It’s a weird thing when a celebrity dies, especially a celebrity that you’ve seen and heard all of your life and you’ve been a fan of. One that you’ve become almost attached to. This week alone we’ve lost actress Lauren Bacall to a stroke, and comedian/actor Robin Williams to a tragic suicide. Sad losses for the industries, the fans, and of course the loved ones they left behind.
I’m a huge fan of Robin Williams – his stand-up, his films. He was lightening fast in interviews, even if it wasn’t actual words that came out of his mouth. He could make you laugh with a simple gesture, cry with a simple word, or cringe with a simple look. A comic genius by any standards, but an amazing actor as well; Oscar winning no less. As we’ve been increasingly told in the last few days all these accolades and comedic antics have hidden this well documented more turbulent personal life, and it’s this that the media seem to be concentrating on. It’s like they’re trying to turn him in to a poster boy for despair and death rather than a shining example of joy.
He’d struggled with depression all his life. His battles with alcohol and drug addictions are well documented. Check some of his stand-up, it’s their in the routines. He was an alcoholic, or has he described it “ethanol challenged”. He’d recently come out another stint in rehab, he was rumored to be having financial trouble, and the latest was that he was in the early stages of Parkinsons disease. Whatever the reasons, we of course cannot ignore what he went through in his life or what drove him to end it. Topics like this need to be addressed. I read earlier this week that suicide rates in British men under 35 is three times more likely than in women of the same age range; a shocking statistic which highlights the lack of resources towards helping people with mental health issues, certainly within the UK. Hopefully one thing we can take from a story such as Williams’ is that it can highlight that necessity for those resources.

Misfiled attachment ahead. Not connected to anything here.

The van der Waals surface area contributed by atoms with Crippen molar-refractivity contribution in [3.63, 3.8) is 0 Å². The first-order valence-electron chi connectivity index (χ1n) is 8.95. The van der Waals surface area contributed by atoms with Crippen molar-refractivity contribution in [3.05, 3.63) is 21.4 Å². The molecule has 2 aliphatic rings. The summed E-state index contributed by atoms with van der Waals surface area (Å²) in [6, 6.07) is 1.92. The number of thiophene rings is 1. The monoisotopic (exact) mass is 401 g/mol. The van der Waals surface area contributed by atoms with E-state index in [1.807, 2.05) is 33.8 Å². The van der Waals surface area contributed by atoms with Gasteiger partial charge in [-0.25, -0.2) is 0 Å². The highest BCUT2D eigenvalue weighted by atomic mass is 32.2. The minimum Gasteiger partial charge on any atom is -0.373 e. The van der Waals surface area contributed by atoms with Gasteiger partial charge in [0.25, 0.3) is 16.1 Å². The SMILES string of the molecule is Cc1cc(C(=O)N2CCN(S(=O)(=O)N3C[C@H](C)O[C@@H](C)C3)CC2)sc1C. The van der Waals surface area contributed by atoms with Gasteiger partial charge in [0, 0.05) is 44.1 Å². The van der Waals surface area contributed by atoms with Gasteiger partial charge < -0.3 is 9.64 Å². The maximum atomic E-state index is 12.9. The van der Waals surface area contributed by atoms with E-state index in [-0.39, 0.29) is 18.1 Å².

No matter what we learn from the stories associated with Robin Williams, it is essential that we remember this was not all of the man; it was just a small part of a much greater story. It was not his whole life. A man has died, a family has been broken, and an amazing talent has gone.
So lets not ignore his problems, but also lets always remember everything else the great man was. Ladies and gentlemen, I give you Robin Williams. May he rest in peace.